"This was a disposable form of entertainment. You spent two or three minutes a day reading it and then you threw it out, and that was true of the original art, too," Pelto said. "You hear stories about the offices of King Features Syndicate, how they used Hal Foster's pages from Prince Valiant to cover the floor when they had a spill."
These days, there is so much interest in old comic strips that the reprint book market is getting too crowded for Classic Comics Press, Pelto said. He has sold only about half of the 1,000 copies he printed of the first volume of Rusty Riley strips from 1948 and 1949. He doesn't know whether he can justify the second volume, which would take the daily strips through 1951.
"The problem is, there are only so many customers for this sort of thing, and everyone is reprinting everything now," Pelto said.
Frank Godwin knew next to nothing about Kentucky horse farms when he started Rusty Riley.
The artist had just returned to the United States from living in Cuba, where his marriage fell apart. He liked drawing animals, though, and feeling at loose ends in a family way, he wanted to produce a strip that could include his son and daughter, who would become the models for Rusty and Patty.
As the strip began, young Rusty ran away from an orphanage to save Flip, his unlicensed mutt, from the county dog catcher. Rusty found a new home working as a stable boy at Milestone Farm for millionaire horseman Quentin Miles and horse trainer "Tex" Purdy.
In story lines that lasted no more than a few weeks, Rusty and friends solved mysteries, prevented crimes and rescued hapless victims, often involving some facet of the horse industry. Although the cast traveled widely, much of the action took place in and around Lexington. Godwin worked in local references, like the Plug Horse Derby, a one-day fair at The Red Mile that was popular after World War II.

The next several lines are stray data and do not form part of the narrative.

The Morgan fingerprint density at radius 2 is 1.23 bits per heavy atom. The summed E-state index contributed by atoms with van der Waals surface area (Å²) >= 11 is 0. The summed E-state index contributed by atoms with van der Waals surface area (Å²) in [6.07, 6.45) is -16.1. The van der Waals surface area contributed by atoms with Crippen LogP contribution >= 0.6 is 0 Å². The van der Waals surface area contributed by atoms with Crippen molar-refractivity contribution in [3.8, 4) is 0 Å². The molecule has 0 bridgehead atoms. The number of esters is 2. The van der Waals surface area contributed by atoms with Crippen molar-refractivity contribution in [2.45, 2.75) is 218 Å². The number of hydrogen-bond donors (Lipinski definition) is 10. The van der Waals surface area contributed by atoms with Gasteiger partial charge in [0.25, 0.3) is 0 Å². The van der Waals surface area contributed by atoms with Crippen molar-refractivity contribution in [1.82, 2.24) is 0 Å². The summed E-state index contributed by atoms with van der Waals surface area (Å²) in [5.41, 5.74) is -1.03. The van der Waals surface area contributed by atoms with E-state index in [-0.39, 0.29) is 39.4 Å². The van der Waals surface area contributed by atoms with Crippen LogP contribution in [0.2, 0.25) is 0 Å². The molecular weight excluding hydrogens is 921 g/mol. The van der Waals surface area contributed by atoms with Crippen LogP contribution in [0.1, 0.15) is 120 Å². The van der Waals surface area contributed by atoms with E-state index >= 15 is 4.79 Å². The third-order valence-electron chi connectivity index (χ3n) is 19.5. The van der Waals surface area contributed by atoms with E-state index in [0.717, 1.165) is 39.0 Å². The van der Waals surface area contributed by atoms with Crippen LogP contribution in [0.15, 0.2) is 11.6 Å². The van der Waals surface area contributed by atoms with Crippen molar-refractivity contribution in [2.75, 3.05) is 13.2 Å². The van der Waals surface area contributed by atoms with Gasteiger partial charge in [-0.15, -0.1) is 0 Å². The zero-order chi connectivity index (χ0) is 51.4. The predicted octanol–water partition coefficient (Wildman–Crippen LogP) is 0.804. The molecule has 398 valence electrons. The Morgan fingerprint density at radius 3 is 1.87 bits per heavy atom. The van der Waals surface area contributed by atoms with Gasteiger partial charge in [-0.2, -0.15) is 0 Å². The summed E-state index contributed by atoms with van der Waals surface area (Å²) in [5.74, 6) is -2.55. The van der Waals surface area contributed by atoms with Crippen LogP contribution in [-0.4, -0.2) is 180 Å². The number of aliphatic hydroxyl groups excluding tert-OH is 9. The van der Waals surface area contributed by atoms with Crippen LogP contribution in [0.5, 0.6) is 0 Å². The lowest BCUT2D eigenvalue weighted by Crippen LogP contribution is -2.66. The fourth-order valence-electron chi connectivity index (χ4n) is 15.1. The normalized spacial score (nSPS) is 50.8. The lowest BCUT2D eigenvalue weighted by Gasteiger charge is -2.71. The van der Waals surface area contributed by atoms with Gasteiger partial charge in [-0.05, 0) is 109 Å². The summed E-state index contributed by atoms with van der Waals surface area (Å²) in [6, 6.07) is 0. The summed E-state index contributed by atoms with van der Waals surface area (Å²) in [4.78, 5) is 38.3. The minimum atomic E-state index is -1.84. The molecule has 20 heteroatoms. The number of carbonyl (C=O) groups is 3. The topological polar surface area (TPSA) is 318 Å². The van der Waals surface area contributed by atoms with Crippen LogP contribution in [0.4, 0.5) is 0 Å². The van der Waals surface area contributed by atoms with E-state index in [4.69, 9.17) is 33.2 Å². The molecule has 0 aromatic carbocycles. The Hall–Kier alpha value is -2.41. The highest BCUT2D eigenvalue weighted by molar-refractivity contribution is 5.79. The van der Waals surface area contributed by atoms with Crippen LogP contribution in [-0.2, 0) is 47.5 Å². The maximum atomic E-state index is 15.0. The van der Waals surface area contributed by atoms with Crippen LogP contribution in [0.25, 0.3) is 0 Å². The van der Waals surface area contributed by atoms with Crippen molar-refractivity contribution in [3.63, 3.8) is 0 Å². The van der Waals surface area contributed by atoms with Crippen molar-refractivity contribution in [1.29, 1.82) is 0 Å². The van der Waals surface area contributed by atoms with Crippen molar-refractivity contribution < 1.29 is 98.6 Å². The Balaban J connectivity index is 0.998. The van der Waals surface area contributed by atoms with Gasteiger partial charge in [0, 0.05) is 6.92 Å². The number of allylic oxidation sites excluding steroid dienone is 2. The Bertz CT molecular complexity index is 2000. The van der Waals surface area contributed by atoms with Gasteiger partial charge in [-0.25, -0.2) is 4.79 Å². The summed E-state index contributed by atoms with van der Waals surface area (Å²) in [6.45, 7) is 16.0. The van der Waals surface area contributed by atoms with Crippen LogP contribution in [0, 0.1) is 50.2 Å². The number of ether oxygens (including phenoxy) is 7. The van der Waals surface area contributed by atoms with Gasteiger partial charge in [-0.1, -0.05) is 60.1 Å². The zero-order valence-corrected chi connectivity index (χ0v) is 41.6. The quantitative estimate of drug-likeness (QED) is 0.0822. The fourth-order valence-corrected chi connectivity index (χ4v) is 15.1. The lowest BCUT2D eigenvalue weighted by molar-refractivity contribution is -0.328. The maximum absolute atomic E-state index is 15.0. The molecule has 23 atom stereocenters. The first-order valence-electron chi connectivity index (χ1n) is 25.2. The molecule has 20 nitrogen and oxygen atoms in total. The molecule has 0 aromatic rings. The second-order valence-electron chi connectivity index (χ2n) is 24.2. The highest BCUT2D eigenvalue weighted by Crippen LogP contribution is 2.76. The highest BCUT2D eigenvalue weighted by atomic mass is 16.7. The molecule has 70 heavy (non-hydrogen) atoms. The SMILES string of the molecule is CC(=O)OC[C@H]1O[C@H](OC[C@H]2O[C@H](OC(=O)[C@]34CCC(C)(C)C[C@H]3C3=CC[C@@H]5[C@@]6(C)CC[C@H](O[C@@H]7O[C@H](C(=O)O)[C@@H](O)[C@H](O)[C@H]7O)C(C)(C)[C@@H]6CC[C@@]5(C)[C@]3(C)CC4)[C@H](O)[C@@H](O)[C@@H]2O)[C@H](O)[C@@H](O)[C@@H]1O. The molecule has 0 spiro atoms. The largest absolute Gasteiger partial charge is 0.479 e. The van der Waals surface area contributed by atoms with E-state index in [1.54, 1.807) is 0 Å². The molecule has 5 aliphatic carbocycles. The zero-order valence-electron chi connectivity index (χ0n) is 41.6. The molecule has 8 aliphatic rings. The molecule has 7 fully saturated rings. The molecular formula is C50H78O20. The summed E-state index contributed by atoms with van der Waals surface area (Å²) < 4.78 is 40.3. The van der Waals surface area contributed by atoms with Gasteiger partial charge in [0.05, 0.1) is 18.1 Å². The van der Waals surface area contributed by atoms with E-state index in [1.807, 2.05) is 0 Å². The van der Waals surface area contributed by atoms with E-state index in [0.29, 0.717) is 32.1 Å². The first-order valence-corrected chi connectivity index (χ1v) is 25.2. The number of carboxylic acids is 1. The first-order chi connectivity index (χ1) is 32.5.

Godwin's initial unfamiliarity with the Bluegrass showed. He placed Lexington near the state line. His Thoroughbreds sometimes looked more like ponies. Milestone Farm's barns were the ramshackle, wide-open kind where you parked tractors, not expensive racehorses.
But Godwin welcomed suggestions from his Lexington readers, who weren't shy about telling him when he erred. Escorted by Lexington Herald sports editor Ed Ashford, Godwin repeatedly toured Central Kentucky to learn the place and its people. For the remainder of Godwin's life, his new Kentucky friends received his hand-drawn Godwin family Christmas cards, including Gov. Earle C. Clements, who made him a Kentucky Colonel.
"He loved those visits," Godwin's daughter, Diane, told Wilcutt in their interview for the book. "He said if he was ever to move to the South, it would be to Kentucky.
"The people in Kentucky on the times he spent there were happy to have him visit, and they gave him carte blanche to visit all the horse farms, people and race horses, tracks, how they lived, barns, fields, stables, things like that," she said. "He got first-class treatment when he visited Kentucky. He wanted everything in Rusty Riley to be perfect."
Rusty Riley was an anachronism. Newspapers carrying the strip simultaneously had headlines about atomic bombs, the Korean War, urban housing shortages and civil rights protests. Yet, in Rusty's world, Kentuckians happily rode their horses over gentle hills, pausing to play an occasional song on guitar next to a campfire.
"You have to wonder if maybe this was the life that Frank Godwin thought should be lived — the slower-paced life of his youth," said Gilpin, the Lexington comics enthusiast. "And it might be that, in the 1950s, you had a large part of the audience that wanted to see a more soothing, supportive world that could help them to relieve their stress from dealing with modern society."
Popular as Rusty was, he didn't survive the death of his creator in August 1959 at age 69. The syndicate hired a fill-in artist to finish the last two Sunday episodes, although there was no grand resolution for the characters, not even a "The End" in the final panel. Today, only a few websites run by dedicated Godwin fans have anything to say about Rusty Riley.
"For such a high-quality, nationally syndicated strip, with Lexington as its stage, it's amazing that I didn't even know that it existed until a friend from a drawing class told me about it six or seven years ago," Gilpin said. "I guess we forget things pretty quickly."